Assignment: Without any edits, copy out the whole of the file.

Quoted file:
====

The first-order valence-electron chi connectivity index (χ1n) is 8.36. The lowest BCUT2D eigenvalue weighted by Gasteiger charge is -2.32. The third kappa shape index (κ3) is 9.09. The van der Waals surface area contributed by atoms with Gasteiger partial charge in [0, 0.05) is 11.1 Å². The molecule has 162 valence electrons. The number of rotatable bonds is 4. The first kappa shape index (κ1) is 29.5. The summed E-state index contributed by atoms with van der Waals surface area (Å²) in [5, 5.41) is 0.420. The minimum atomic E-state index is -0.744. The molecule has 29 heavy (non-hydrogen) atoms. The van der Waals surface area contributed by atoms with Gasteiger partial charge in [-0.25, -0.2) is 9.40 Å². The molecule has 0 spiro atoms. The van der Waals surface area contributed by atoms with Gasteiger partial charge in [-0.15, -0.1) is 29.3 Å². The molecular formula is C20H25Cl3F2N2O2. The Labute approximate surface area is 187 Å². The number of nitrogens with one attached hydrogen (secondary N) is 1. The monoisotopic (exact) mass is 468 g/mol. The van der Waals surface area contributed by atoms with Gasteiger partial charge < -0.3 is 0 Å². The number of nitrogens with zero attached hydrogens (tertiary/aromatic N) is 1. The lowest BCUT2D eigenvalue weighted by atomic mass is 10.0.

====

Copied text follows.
The first-order valence-electron chi connectivity index (χ1n) is 8.36. The lowest BCUT2D eigenvalue weighted by Gasteiger charge is -2.32. The third kappa shape index (κ3) is 9.09. The van der Waals surface area contributed by atoms with Gasteiger partial charge in [0, 0.05) is 11.1 Å². The molecule has 162 valence electrons. The number of rotatable bonds is 4. The first kappa shape index (κ1) is 29.5. The summed E-state index contributed by atoms with van der Waals surface area (Å²) in [5, 5.41) is 0.420. The minimum atomic E-state index is -0.744. The molecule has 29 heavy (non-hydrogen) atoms. The van der Waals surface area contributed by atoms with Gasteiger partial charge in [-0.25, -0.2) is 9.40 Å². The molecule has 0 spiro atoms. The van der Waals surface area contributed by atoms with Gasteiger partial charge in [-0.15, -0.1) is 29.3 Å². The molecular formula is C20H25Cl3F2N2O2. The Labute approximate surface area is 187 Å². The number of nitrogens with one attached hydrogen (secondary N) is 1. The monoisotopic (exact) mass is 468 g/mol. The van der Waals surface area contributed by atoms with Gasteiger partial charge < -0.3 is 0 Å². The number of nitrogens with zero attached hydrogens (tertiary/aromatic N) is 1. The lowest BCUT2D eigenvalue weighted by atomic mass is 10.0.